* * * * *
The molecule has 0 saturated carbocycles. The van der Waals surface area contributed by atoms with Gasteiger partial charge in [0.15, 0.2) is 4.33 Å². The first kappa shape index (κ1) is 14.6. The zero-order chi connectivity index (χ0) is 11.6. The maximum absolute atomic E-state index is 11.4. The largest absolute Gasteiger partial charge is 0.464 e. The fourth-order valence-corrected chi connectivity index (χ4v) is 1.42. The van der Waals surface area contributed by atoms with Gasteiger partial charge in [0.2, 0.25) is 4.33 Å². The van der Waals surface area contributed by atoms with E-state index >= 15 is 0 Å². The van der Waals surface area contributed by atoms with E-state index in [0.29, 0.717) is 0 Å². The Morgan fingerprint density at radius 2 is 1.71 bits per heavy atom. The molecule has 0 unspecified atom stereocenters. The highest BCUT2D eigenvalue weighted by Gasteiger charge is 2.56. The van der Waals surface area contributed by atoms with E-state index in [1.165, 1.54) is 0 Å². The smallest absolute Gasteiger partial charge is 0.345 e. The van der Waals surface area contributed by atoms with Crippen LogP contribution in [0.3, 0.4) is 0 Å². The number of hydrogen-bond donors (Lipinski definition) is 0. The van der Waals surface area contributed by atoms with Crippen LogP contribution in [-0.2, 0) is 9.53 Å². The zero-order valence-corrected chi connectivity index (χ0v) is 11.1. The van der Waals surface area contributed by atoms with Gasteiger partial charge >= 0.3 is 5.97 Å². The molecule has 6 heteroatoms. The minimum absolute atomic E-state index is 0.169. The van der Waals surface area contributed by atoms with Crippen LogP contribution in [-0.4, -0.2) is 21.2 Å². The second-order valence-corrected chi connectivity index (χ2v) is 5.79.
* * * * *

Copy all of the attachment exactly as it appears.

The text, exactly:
The molecule has 0 saturated carbocycles. The van der Waals surface area contributed by atoms with Gasteiger partial charge in [0.15, 0.2) is 4.33 Å². The first kappa shape index (κ1) is 14.6. The zero-order chi connectivity index (χ0) is 11.6. The maximum absolute atomic E-state index is 11.4. The largest absolute Gasteiger partial charge is 0.464 e. The fourth-order valence-corrected chi connectivity index (χ4v) is 1.42. The van der Waals surface area contributed by atoms with Gasteiger partial charge in [0.2, 0.25) is 4.33 Å². The van der Waals surface area contributed by atoms with E-state index >= 15 is 0 Å². The van der Waals surface area contributed by atoms with E-state index in [0.29, 0.717) is 0 Å². The Morgan fingerprint density at radius 2 is 1.71 bits per heavy atom. The molecule has 0 unspecified atom stereocenters. The highest BCUT2D eigenvalue weighted by Gasteiger charge is 2.56. The van der Waals surface area contributed by atoms with E-state index in [1.165, 1.54) is 0 Å². The smallest absolute Gasteiger partial charge is 0.345 e. The van der Waals surface area contributed by atoms with Crippen LogP contribution in [0.3, 0.4) is 0 Å². The number of hydrogen-bond donors (Lipinski definition) is 0. The van der Waals surface area contributed by atoms with Crippen LogP contribution in [-0.2, 0) is 9.53 Å². The zero-order valence-corrected chi connectivity index (χ0v) is 11.1. The van der Waals surface area contributed by atoms with Gasteiger partial charge >= 0.3 is 5.97 Å². The molecule has 6 heteroatoms. The minimum absolute atomic E-state index is 0.169. The van der Waals surface area contributed by atoms with Crippen LogP contribution in [-0.4, -0.2) is 21.2 Å². The second-order valence-corrected chi connectivity index (χ2v) is 5.79.